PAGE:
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Issue 22 - Getting away from it all for charity

Scotland Magazine Issue 22
August 2005


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Getting away from it all for charity

Dominic Roskrow reports on two days of walking in Speyside

It has been a strange summer in both Scotland in particular and Britain in general. World politics and events came knocking at our door in a barbed triple whammy in July.

First we had the G8 summit at Gleneagles and the protests and concerts that accompanied them. Then it was announced that London had been granted the Olympic Games, with other parts of Britain including Edinburgh set to stage events.

And finally we were shaken by the arrival of suicide bombers in Western Europe and a summer of disruption and scares.

The G8 summit in particular put the focus of the world on Scotland, particularly after Sir Bob Geldof announced that concerts would be staged around the world to mark the occasion.

The importance of the meeting had long been at the forefront of my mind and at Christmas a group of whisky writers and industry staff had decided to do their bit to highlight world poverty by walking along the Speyside Way to raise money for famine relief and to publicise the Gleneagles event.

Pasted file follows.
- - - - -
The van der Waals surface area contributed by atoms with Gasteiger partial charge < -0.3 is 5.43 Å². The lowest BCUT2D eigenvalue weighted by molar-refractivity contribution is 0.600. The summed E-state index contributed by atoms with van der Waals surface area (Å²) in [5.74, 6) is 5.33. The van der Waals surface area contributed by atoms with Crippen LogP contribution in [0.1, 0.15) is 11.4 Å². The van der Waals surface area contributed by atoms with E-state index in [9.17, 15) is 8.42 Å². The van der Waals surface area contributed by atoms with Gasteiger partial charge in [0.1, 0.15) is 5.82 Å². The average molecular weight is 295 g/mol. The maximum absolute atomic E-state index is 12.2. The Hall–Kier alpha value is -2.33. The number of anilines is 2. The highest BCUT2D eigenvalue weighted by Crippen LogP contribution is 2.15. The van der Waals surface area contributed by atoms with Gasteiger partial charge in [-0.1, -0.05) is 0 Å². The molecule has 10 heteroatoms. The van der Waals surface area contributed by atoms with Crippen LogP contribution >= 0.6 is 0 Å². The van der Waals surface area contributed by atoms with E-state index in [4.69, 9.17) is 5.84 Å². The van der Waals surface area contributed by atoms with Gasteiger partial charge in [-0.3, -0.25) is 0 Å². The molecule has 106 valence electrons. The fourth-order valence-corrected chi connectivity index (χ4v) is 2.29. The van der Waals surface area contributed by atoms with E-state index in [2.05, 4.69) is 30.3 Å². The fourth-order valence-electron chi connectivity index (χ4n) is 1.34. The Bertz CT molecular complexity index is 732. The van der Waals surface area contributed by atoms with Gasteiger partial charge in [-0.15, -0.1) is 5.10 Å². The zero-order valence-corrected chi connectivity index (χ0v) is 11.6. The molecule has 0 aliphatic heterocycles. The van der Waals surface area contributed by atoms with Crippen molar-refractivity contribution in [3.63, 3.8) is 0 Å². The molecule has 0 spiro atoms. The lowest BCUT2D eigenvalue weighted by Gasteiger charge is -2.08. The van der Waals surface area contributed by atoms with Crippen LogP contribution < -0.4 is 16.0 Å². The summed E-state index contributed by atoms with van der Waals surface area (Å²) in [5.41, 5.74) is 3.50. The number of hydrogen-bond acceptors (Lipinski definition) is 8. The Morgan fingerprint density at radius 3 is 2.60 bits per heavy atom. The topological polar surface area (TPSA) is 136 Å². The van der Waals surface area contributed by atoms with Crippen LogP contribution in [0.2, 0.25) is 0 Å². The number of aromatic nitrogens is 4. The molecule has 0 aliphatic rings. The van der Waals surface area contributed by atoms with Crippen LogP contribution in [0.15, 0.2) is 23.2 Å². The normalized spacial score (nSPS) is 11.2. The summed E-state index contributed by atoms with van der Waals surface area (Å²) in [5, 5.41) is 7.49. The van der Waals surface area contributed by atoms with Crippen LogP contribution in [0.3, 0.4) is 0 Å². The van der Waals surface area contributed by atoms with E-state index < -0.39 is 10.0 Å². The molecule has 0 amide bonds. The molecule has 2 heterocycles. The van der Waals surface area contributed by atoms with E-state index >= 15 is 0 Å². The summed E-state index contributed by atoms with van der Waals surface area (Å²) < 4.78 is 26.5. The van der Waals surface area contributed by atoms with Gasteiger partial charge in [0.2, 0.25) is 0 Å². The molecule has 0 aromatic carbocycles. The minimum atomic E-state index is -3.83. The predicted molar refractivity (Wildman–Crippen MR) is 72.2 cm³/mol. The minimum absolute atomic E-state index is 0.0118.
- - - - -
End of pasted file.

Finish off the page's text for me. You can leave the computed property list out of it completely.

It was some undertaking. On the weekend of the Speyside whisky festival we walked a mammoth total of 48 miles in two days and were joined by distillery staff, Scottish parliamentary candidates and supporters. We raised £5,000 ($7,500).

Now I’m no walker and I don’t own trekking boots or hill walking equipment so I don’t mind admitting that from lunch time on day two there wasn’t very much ‘enjoying the scenery’ going on.

Indeed, I vividly recall launching in to a rant about how you couldn’t call a walk the Speyside Way when parts of it are 500 metres up a Ben and the river is a snaking line in the distance.

But that was the second part of day two. Before that I’d been able to breathe the rich Scottish air (without getting out of breath) and soaked up the stunning scenery in that particular part of Scotland.

My only regret? That we didn’t allow ourselves a few more days to do the entire walk at a more leisurely pace from the coast up at Spey Bay down to Aviemore.

We were fortunate because the weather we got was ideal – overcast and occasionally drizzly on day one, warm and sunny on day two.

It’s a stunning walk, which follows the Spey for much of the time along an abandoned rail track. Occasionally your route takes you up a hillside so that the Spey valley can be enjoyed in all its breath-taking glory.

At one memorable point we rounded a corner to be greeted by a table complete with cloth, and the smiling faces of French journalist Martine Nouet and Ronnie Cox of Glenrothes brandishing champagne and glasses. Truly wonderful.

In my time in this job I have had some very special moments but walking the Speyside Way took everything to a new level. How many of us in these days of computers and mobile phones get to really soak up nature? If you get the opportunity, try and do the walk. I’m testament to the fact that it’s not difficult, and it’s well worth the effort.